Ultramercial v. Hulu
Addressing patentable subject matter eligibility of an online method for distributing media to consumers by having the consumers first watch a paid advertisement, the U.S. Court of Appeals for the Federal Circuit reversed a lower court’s ruling of patent ineligibility, finding that the method was the application of an idea and constituted patent-eligible subject matter under 35 U.S.C. § 101. Ultramercial v. Hulu, Case No. 10-1544 (Fed. Cir., June 21, 2013) (Rader, C.J.).
Ultramercial obtained a patent claiming a method of distributing copyrighted products (e.g., songs, movies and books) over the internet. Under the patented method, the consumer receives a copyrighted product for free in exchange for viewing an advertisement, and the advertiser pays for the copyrighted content. After Ultramercial sued Hulu, YouTube and WildTangent for infringement of its patent, the district court, citing Bilski (see IP Update, Vol. 11, No. 11) granted WildTangent’s motion to dismiss on the basis that the patent did not claim patent-eligible subject matter, but only an abstract idea. The Federal Circuit reversed the district court and remanded for further proceedings. However while that remand was pending, the Supreme Court vacated the Federal Circuit’s decision for reconsideration in view of its decision on Mayo (IP Update, Vol. 16, No. 6). Based on the earlier Federal Circuit remand order (IP Update, Vol. 14, No. 10), the district court again found that the patent did not claim patent-eligible subject matter, rather, that it claimed the abstract idea of using advertising as currency. Again, Ultramercial appealed.
Again, the Federal Circuit reversed, explaining that § 101 is a threshold check on patent eligibility and should be given wide scope to liberally encourage ingenuity. As the Court explained, the Supreme Court has over time created categories of ineligible subject matter, including abstract ideas and laws of nature. However, the Federal Circuit has cautioned that to be patent-ineligible, an abstract idea should exhibit itself so manifestly as to override the broad statutory categories of eligible subject matter and that even the application of an abstract idea may well be deserving of patent protection.
As a procedural matter, the district court found the patent ineligible in the context of defendant’s Rule 12(b)(6) motion to dismiss for failure to state a claim. The Court noted that finding a patent invalid under § 101 based on a 12(b)(6) motion to dismiss should be the exception, not the norm, as even though it is ultimately a question of law, the decision will often be wrought with questions of fact. The Court further noted that there is a presumption that issued patents claim eligible subject matter and that the accused infringer must provide clear and convincing evidence to prove the contrary. Further, the Court noted the district court did not construe the claims, which is normally required when deciding patent eligibility under § 101. The Federal Circuit found that the district court erred in requiring the patentee to come forward with a claim construction that would show the claim were eligible. This requirement flips the burden of persuasion on its head, as the claim is presumed to be patent-eligible due to the patent office’s issuance of the claim.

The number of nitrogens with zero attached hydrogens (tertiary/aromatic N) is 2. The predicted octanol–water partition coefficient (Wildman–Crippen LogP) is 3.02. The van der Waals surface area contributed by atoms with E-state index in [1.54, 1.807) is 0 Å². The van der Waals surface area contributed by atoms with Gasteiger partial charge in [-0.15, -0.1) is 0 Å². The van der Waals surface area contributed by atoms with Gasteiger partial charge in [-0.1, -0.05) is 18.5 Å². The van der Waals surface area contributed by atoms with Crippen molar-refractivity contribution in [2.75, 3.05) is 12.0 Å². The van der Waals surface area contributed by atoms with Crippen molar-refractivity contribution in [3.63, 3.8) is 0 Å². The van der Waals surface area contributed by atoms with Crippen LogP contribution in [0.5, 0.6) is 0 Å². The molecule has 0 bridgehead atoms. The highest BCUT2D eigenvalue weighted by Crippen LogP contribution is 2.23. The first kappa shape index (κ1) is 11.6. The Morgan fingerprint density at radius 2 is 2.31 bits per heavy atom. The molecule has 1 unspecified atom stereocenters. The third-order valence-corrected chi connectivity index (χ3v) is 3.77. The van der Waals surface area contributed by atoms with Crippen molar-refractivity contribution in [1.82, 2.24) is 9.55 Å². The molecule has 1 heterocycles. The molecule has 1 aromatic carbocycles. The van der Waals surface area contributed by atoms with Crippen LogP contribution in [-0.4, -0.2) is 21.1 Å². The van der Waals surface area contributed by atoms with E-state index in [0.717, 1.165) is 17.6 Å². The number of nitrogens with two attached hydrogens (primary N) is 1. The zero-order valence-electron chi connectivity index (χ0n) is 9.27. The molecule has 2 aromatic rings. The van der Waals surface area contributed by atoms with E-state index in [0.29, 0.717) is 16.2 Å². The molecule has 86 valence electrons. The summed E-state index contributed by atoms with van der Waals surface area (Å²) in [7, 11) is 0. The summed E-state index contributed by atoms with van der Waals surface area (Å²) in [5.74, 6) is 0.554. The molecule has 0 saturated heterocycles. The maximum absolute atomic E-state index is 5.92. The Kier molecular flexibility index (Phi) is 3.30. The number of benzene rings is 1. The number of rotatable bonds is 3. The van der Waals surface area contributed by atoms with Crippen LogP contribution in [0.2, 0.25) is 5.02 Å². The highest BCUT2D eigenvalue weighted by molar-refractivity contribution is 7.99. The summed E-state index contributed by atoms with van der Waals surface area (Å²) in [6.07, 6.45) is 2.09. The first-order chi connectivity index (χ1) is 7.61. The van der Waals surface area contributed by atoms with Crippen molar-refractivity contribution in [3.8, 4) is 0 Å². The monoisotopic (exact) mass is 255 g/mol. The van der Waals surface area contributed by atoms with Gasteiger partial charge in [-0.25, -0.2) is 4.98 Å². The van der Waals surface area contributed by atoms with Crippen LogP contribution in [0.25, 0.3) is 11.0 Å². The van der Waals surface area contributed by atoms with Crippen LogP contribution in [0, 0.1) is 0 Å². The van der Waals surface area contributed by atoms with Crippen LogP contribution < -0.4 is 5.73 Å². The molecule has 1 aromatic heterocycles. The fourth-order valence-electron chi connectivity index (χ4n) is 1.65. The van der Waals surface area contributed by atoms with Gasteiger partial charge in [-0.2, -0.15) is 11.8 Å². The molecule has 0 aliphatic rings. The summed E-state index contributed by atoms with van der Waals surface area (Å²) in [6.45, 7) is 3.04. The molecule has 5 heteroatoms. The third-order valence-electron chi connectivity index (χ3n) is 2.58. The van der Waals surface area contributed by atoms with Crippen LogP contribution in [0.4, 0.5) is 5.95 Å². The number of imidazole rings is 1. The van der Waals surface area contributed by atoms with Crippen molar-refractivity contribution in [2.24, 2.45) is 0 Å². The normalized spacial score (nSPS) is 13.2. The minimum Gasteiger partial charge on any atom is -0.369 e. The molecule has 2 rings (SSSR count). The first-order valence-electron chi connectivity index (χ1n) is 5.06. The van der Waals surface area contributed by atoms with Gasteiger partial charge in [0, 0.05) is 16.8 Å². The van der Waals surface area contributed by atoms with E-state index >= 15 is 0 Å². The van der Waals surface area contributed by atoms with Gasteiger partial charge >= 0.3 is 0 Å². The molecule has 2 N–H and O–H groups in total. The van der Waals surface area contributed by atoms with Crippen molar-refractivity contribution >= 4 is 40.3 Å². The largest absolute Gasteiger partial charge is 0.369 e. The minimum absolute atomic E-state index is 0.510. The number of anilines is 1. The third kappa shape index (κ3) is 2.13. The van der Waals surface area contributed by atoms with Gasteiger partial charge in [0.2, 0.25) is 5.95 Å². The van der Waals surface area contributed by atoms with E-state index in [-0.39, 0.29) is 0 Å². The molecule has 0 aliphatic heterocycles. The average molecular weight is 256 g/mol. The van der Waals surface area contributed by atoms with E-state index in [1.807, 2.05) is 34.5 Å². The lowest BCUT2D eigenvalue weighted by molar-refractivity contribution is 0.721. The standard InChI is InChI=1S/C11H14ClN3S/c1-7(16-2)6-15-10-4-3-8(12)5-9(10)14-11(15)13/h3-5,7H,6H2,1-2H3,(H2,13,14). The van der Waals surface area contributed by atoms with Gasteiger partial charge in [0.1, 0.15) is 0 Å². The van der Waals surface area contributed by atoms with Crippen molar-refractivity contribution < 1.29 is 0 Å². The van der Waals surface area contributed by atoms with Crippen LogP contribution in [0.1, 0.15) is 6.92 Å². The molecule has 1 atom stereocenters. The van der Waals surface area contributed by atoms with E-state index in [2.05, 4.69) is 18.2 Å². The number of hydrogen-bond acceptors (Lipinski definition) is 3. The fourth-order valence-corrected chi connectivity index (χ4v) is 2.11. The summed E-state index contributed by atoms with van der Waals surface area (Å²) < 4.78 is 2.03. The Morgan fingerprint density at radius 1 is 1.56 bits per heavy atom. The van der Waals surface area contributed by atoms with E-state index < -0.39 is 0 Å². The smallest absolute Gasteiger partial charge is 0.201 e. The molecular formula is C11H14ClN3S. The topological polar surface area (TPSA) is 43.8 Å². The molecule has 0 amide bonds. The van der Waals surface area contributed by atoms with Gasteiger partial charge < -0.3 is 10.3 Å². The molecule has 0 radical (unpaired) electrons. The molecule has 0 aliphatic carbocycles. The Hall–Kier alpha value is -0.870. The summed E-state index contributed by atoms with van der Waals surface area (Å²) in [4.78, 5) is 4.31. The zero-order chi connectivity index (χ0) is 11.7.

The Federal Circuit focused on the distinction between a patent directed to abstract idea compared to an application of an abstract idea. The Court noted that the whole claim must be considered, and the analysis cannot ignore steps of a method that are found in the prior art, as a new combination of prior art steps can lead to a patentable claim. The Court confirmed that the relevant query is whether a claim, as a whole, includes meaningful limitations restricting it to an application of an idea, rather than merely an abstract idea. The Court found that a claim is not meaningfully limited if its purported limitations provide no real direction, cover all possible ways to achieve the provided result or are overly-generalized. Further, a claim is meaningfully limited if it requires a particular machine implementing a process or a particular transformation of matter, or if it recites added limitations which are essential to the invention.
The Federal Circuit agreed that the idea of using advertising as a form of currency is an abstract idea. However, the Court found that the asserted claims put meaningful limitations on that idea, specifically that the steps of the method require intricate and complex computer programming, and several steps require that the method be performed through computers, on the internet and in a cyber-market environment. The application of the idea overcomes the problem that viewers of copyrighted material could ignore banner ads or skip over advertising before accessing the copyrighted material.